Opposition to AB 2863 was stated in a June 10 letter to bill author Adam Gray, chairman of the Assembly Government Organization Committee, and signed by the tribal coalition headed by the Pechanga Band of Luiseño Indians and Agua Caliente Band of Cahuilla Indians.
“We deeply appreciate your leadership in bringing stakeholders together to try to resolve the outstanding differences regarding Internet poker legislation,” tribes said in the letter.
“Although we have made some progress under your leadership, we regret that your amendments … related to suitability standards and taxation force us to oppose the bill.”
Anticipated opposition to the bill by the coalition – which includes the Viejas Band of Kumeyaay Indians, Barona Band of Mission Indians, Yocha Dehe Wintun Nation and Lytton Rancheria – was first reported Thursday by Online Poker Report.
“We heard some rumblings yesterday that they were not taking too kindly to the amendments,” Eric Johnson, chief consultant to Gray’s GO Committee, said Friday.
Johnson said the committee staff had not yet had time to digest the tribes’ recommendations.
Five other tribes – including a coalition of two tribes, three card rooms and international online giant PokerStars – support AB 2863, although they are seeking modification of a graduated tax rate of 8.47 to 15 percent for websites generating $350 million a year.
“We applaud [Gray] for moving the ball forward on iPoker and addressing the final two key issues,” said the coalition of San Manuel and Morongo Indian bands, Hawaiian Gardens, Bicycle Club and Commerce Club and Amaya/PokerStars.
Sacramento insiders believe a consensus of all the tribes is necessary to get the political backing necessary to get a bill through the state Legislature.
But one Capital source noted that the Pechanga/Agua coalition has dwindled over the past few years from 11 to its current six tribes.
Meanwhile, Pechanga Chairman Mark Macarro denied allegations by a number of potential stakeholders that the Pechanga/Agua coalition was acting as “obstructionists” to any online poker bill.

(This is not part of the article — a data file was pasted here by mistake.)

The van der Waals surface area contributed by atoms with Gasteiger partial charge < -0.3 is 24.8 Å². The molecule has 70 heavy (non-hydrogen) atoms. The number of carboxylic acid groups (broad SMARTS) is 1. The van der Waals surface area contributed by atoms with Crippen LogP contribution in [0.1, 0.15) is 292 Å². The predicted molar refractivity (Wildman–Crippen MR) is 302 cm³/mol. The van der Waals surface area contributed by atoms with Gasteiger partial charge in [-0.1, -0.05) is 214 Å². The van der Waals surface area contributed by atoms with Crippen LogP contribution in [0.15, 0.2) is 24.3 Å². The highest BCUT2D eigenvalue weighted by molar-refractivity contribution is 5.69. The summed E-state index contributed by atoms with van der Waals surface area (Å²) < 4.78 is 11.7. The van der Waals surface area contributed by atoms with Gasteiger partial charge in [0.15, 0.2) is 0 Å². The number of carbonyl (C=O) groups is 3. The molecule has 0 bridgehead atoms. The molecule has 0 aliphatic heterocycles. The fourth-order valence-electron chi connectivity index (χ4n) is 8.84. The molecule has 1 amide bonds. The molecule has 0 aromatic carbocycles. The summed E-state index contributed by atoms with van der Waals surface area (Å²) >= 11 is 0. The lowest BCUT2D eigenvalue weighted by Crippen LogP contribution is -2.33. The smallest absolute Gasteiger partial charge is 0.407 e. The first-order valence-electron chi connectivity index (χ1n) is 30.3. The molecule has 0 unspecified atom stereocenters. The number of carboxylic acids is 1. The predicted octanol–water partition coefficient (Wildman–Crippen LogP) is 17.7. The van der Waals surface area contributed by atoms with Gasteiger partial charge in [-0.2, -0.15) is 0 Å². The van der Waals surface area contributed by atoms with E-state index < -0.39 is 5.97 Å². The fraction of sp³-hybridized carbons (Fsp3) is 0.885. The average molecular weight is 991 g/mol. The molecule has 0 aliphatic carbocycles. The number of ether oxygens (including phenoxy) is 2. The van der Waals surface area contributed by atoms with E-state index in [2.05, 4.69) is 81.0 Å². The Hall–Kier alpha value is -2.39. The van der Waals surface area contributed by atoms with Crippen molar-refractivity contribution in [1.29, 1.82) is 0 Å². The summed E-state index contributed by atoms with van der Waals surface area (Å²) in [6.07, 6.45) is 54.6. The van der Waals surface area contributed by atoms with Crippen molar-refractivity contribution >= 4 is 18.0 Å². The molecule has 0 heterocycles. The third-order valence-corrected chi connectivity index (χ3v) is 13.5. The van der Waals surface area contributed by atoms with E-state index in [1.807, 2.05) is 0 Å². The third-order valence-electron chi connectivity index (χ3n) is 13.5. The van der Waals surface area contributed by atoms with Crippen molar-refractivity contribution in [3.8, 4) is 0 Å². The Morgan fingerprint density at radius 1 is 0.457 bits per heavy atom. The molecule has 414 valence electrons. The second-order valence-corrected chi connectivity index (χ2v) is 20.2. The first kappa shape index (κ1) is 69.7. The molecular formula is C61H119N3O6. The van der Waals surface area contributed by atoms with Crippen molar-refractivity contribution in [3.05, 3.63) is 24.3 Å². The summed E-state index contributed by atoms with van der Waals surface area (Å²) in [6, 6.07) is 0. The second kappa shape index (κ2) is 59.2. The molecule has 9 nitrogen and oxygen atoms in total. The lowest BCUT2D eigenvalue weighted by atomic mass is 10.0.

“We have made concessions. Racing has made concessions. It’s time for the other group to make meaningful concessions if they truly want iPoker legalized in California,” Macarro said in a prepared statement.
“If we wanted to stop iPoker we would not be dedicating the time, energy, and resources to shaping good public policy that will protect our rights now and for the decades to come.
“Our position is rooted in shaping policy that protects tribal rights, not give a boost to the stock prices of publicly traded companies desperate to get iPoker at any cost.”
The Pechanga/Agua coalition is particularly perturbed with suitability or “bad actor” provisions that would allow the licensing of PokerStars, which was accused of accepting U.S. wagers in violation of the Unlawful Internet Gaming Enforcement Act (UIEGA) of 2006.
“At a time when California was making painful budget cuts to education, public safety and social services … offshore poker sites evaded paying tens of millions of dollars in California taxes while breaking the law by taking bets from California and the U.S.,” the tribal coalition said.
Gray’s bill would preclude licensing companies that accepted online wagers after December 2011.
The logic behind that date has not been clarified by Gray, but some believe that the date is designed to correspond with the release of a Department of Justice opinion that effectively limited the application of the Wire Act to sports wagers.
PokerStars stopped servicing the U.S. market in April 2011 following a settlement with U.S. officials.
The amendments also prohibit “licensed service providers” from using “any list of customers or database” developed prior to enactment of California’s online poker law.
The prohibited lists cannot be used until 2019.
The bill language “fails to provide any meaningful mechanism to assure that unsuitable entities are prevented from participating in the California market,” the Pechanga/Agua coalition letter said.
The tribes contend the 2011 cutoff date is five years after UIGEA was enacted and several months after the FBI shut down PokerStars, Absolute Poker and Full Tilt Poker websites.
“In our view, using such a recent date grants a free pass to the most egregious foreign offenders that continued accepting online U.S. bets illegally from offshore tax havens,” the tribes said.
Grey’s challenge was to draft suitability provisions that did not target PokerStars or violate constitutional provisions of the Commerce Act, leading to potential litigation that would preclude enacting online poker legislation.
“I think from day one Chairman Gray’s goal was to craft a bill that was good for California. He has been quoted as saying he would not pick winners and losers [but] lay out tough, stringent parameters in making a license suitability determination,” Johnson said.
The Pechanga/Agua coalition in its letter also questioned the effectiveness of the “tainted assets” provisions in the bill.
Finally, the coalition suggested lowering the tax rates.
The tribes will meet with Gray Monday in advance of Wednesday’s hearing before the Assembly Appropriations Committee, but it is not likely any significant changes will be made in suitability language.